The picnics in the valley were very pleasant.  There were always the same young people with whom we were most friendly.  Miss Kate Pratt, who though unmarried was much older always went with us as a chaperon.  She was a fine rider and very lively and good natured.

Honolulu then was merely a pretty little country town, the houses scattered and surrounded with trees and flowers.  The valleys outside the town were beautiful.  We always started early and by the time the sun was too hot we were in the shade of the trees and we had lunch under the trees.  Once the men cooked a little pig native fashion.  They made a little pit  in the ground, lit a fire and when it had burned down to embers they wrapped the pig in plantain leaves, laid it on a flat stone that had been placed on the embers and covered it with earth.  When taken out it was very tender and nice.  After we had eaten it the boys declared it was a dog, but we would not believe them.  I have never known whether it was a pig or a dog.  However it was so good I suppose it does not matter.

Once when we were having beautiful moonlight nights we thought it would be lovely to ride by moonlight so the next evening we (Evy, Fanny and I) with our escorts, one of whom was Captain Spencer an old sea Captain, stated out early in the evening.  We rode up Nuuanu Valley to the Pali expecting to have the full moonlight light us home, but it grew dark and the moon seemed to have disappeared.  It was so dark we were obliged to ride very slowly as we could hardly see our way.  The air grew quite cool and I felt cold as I wore a linen habit.  Old Captain Spencer took off his coat and in spite of remonstrances insisted on my putting it on.  When we reached the house John came out to help me off the horse and laughed at the funny appearance I made in the coat.  There was a strange gentleman in the parlor.  John held my arm and dragged me in much against my will and introduced me in that absurd costume.  The next day we heard there had been an eclipse of the moon and everybody laughed at us.  Even the Honolulu paper had an article about "A Moonlight Ride."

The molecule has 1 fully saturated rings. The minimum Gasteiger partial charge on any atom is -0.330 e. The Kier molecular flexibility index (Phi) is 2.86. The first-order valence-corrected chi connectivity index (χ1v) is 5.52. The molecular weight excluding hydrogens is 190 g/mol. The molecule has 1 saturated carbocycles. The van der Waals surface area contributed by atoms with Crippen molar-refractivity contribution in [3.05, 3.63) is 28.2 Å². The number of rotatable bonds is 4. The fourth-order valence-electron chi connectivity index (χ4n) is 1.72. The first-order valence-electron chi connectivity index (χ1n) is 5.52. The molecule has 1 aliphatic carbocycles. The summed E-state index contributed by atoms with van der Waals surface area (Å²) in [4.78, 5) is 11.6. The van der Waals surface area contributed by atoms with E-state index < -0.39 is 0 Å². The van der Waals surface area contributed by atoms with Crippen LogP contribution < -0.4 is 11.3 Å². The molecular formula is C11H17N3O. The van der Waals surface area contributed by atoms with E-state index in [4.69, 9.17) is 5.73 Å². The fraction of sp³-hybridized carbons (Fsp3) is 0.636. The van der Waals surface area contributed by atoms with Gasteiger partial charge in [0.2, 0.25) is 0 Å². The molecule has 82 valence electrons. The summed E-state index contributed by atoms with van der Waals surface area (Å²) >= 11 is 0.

The King held a reception in the Palace one evening where all the respectable people of Honolulu could assemble and pay their respects to his Majesty and the Queen.  The Palace was a large frame building with a garden and a tall flag post from which fluttered the flag of Hawaii.  We attended the reception and were presented to the royal couple.  I do not remember much about the interior of the Palace except that there was a large room with a slightly raised platform.  I suppose I should say dais, at one end, on which were two handsome arm chairs the King and Queen were seated.  The King wore a gorgeous uniform and the Queen a handsome silk dress, but they looked like dressed up dolls, they seemed so still and uncomfortable.  All our young friends were there and when the Royal couple with some of the older people went to refreshments we remained in the reception room.  Prince Alexander took my hand and leading me up the dais placed me in the Queen's chair.  The other girls laughed and came to salute me as Queen, but I heard a sound as if their Majesties were returning and sprang up in a hurry, so my reign was a short one.  Still I can boat of the great honor of having been placed in a Queen's throne by the Prince Royal."

1 comment:

  1. I wrote about the Haley family connections today at:

    http://www.reflectionsfromthefence.com/2010/04/relatively-speaking-cousins-that-blog_19.html

    Love your post today!

    ReplyDelete